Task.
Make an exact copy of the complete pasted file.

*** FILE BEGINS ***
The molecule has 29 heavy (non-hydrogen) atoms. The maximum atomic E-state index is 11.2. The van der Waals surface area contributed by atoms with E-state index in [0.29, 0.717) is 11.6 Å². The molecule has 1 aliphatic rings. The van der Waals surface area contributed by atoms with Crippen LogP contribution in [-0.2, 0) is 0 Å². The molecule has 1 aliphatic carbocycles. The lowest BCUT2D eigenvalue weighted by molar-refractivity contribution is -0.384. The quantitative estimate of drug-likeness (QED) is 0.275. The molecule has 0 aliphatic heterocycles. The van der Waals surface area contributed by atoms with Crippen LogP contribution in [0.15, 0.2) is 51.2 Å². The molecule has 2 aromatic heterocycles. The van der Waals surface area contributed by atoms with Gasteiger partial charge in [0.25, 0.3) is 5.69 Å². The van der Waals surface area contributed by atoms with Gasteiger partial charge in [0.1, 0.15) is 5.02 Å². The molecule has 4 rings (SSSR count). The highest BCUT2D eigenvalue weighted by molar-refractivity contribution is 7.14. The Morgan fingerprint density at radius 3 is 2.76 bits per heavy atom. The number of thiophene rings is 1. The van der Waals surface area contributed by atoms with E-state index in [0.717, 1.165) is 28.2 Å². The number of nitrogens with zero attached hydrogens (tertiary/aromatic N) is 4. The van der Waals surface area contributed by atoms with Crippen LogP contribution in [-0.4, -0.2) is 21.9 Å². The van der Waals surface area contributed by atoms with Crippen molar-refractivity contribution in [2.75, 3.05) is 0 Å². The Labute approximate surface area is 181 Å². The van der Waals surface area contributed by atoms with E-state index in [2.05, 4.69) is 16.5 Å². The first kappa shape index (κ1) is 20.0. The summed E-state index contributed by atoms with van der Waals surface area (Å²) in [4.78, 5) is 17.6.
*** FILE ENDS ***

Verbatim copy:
The molecule has 29 heavy (non-hydrogen) atoms. The maximum atomic E-state index is 11.2. The van der Waals surface area contributed by atoms with E-state index in [0.29, 0.717) is 11.6 Å². The molecule has 1 aliphatic rings. The van der Waals surface area contributed by atoms with Crippen LogP contribution in [-0.2, 0) is 0 Å². The molecule has 1 aliphatic carbocycles. The lowest BCUT2D eigenvalue weighted by molar-refractivity contribution is -0.384. The quantitative estimate of drug-likeness (QED) is 0.275. The molecule has 0 aliphatic heterocycles. The van der Waals surface area contributed by atoms with Crippen LogP contribution in [0.15, 0.2) is 51.2 Å². The molecule has 2 aromatic heterocycles. The van der Waals surface area contributed by atoms with Gasteiger partial charge in [0.25, 0.3) is 5.69 Å². The van der Waals surface area contributed by atoms with Gasteiger partial charge in [0.1, 0.15) is 5.02 Å². The molecule has 4 rings (SSSR count). The highest BCUT2D eigenvalue weighted by molar-refractivity contribution is 7.14. The Morgan fingerprint density at radius 3 is 2.76 bits per heavy atom. The number of thiophene rings is 1. The van der Waals surface area contributed by atoms with E-state index in [0.717, 1.165) is 28.2 Å². The number of nitrogens with zero attached hydrogens (tertiary/aromatic N) is 4. The van der Waals surface area contributed by atoms with Crippen LogP contribution in [-0.4, -0.2) is 21.9 Å². The van der Waals surface area contributed by atoms with Crippen molar-refractivity contribution in [2.75, 3.05) is 0 Å². The Labute approximate surface area is 181 Å². The van der Waals surface area contributed by atoms with E-state index in [2.05, 4.69) is 16.5 Å². The first kappa shape index (κ1) is 20.0. The summed E-state index contributed by atoms with van der Waals surface area (Å²) in [4.78, 5) is 17.6.